(i) Example 1. Fast Cafe sells hot and cold coffee and mixed coffee and mixed milk beverages, cold soft drinks, bottled water, milk and juice in single-serving containers, sandwiches, whole fruits, cold pasta salad, cookies and other pastries. Fast Cafe prepares the pasta salad on-site. It orders the pastries from a local bakery, including specialty cakes which it sells both as whole cakes and by the slice. It purchases its sandwiches from a local caterer. The sandwiches are delivered by the caterer prewrapped in plastic with condiments and a plastic knife. Fast Cafe makes straws, napkins and cup lids available for all customers by placing them on a self-service stand. In its first full year of operation, Fast Cafe's annual gross sales of all food and food ingredients, including prepared food, soft drinks, and dietary supplements is $100,000. Of this gross sales total, $80,000 is from the sale of hot coffee and hot and cold mixed coffee and milk beverages, all sold in disposable paper or plastic cups with the Fast Cafe logo.

Because more than seventy-five percent of Fast Cafe's total sales of food and food ingredients, including prepared food, soft drinks, and dietary supplements are sales of food or food ingredients that are heated or combined by the seller or sold with a utensil (cups) necessary to receive the food, Fast Cafe has more than seventy-five percent prepared food sales. Because Fast Cafe makes utensils available for its customers, all food and food ingredients sold by Fast Cafe are considered "prepared food," including the cold milk beverages, cookies and pastries, pasta salad, sandwiches and whole fruits. The only exception is the sale of whole specialty cakes. Because a whole cake contains four or more servings, it is not subject to retail sales tax unless Fast Cafe customarily hands a utensil to the customer as part of the sale transaction.

(ii) Example 2. Assume the same facts as in Example 1, but that only $60,000 of Fast Cafe's Year 1 gross sales were sales of hot coffee and hot and cold mixed coffee and milk beverages. The remainder of its sales were sales of sandwiches, whole fruits, cookies and other pastries. Under these facts, Fast Cafe does not have more than seventy-five percent prepared food sales. Thus, the items sold by Fast Cafe are taxed as follows:

Hot coffee and milk beverages are heated by the seller and are also sold by Fast Cafe with a utensil (a paper cup) necessary to receive the food. The hot coffee and milk beverages are "prepared food" for either reason and are subject to retail sales tax.

Cold mixed milk beverages are a combination of two or more foods or food ingredients and are also sold by Fast Cafe with a utensil (a paper or plastic cup) necessary to receive the food. The cold milk beverages are "prepared food" for either reason and are subject to retail sales tax.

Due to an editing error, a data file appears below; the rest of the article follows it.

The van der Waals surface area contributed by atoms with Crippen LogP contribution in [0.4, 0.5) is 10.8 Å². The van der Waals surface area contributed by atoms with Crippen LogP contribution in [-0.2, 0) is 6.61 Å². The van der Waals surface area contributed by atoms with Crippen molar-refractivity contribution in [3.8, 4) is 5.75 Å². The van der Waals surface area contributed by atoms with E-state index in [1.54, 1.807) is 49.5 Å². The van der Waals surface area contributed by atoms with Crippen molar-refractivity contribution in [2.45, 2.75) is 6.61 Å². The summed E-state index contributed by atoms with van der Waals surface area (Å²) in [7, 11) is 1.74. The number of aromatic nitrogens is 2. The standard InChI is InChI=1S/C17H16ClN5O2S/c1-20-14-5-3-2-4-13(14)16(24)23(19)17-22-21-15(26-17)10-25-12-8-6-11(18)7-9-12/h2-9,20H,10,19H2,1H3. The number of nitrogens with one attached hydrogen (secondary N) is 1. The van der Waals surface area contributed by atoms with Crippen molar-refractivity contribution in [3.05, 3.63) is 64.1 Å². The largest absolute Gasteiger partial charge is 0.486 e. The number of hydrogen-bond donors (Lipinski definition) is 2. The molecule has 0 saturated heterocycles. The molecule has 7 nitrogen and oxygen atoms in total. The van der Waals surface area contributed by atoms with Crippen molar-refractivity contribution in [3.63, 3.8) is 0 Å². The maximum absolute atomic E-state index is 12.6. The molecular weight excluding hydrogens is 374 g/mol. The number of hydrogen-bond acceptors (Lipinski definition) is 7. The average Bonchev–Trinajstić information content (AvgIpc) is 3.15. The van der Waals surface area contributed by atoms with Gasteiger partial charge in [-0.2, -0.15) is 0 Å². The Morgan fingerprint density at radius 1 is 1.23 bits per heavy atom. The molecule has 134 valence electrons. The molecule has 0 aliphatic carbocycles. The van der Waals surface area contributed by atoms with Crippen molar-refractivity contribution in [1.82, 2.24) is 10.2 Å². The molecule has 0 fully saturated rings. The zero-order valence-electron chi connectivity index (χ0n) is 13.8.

Cold soft drinks are not exempt and are subject to retail sales tax.

Sandwiches prepared by the caterer are subject to retail sales tax. Even though the caterer, rather than the seller, combines the ingredients and includes a utensil, Fast Cafe is considered to have provided the utensil because the caterer is not a food manufacturer classified under sector 311 of the NAICS.

Pasta salad is combined by the seller and is subject to retail sales tax. Note that if the pasta salad was sold by the pound, rather than by servings, it would not be subject to retail sales tax.

Bottled water, milk and juice in single serving containers, whole fruit, cookies, pastries, slices of cake, and whole cakes are not subject to retail sales tax unless the seller's customary practice is to hand a utensil to the customer as part of the sales transaction. None of these items are heated by the seller, combined by the seller, or require a plate, glass, cup, or bowl in order to receive the item. Even if Fast Cafe heats the pastries for its customers, the pastries are not subject to retail sales tax.

(iii) Example 3. A pizza restaurant sells whole hot pizzas, hot pizza by the slice, and unheated ready-to-bake pizzas. The whole hot pizzas and hot pizza sold by the slice, including delivered pizzas, are "prepared food" because these items are sold in a heated state. If the unheated ready-to-bake pizzas are prepared by the seller, they are "prepared food" because the seller has mixed or combined two or more food ingredients. This is true even though some ingredients in the unheated pizzas are raw or uncooked, because those ingredients do not require cooking to prevent foodborne illness. If the unheated ready-to-bake pizzas are prepared by a manufacturer other than the seller, they will be taxable as "prepared food" only if sold with utensils provided by the seller.

(5) How are combined sales of taxable and exempt items taxed?

(a) Combined sales. Where two or more distinct and identifiable items of tangible personal property, at least one of which is a food or food ingredient, are sold for one nonitemized price that does not vary based on the selection by the purchaser of items included in the transaction: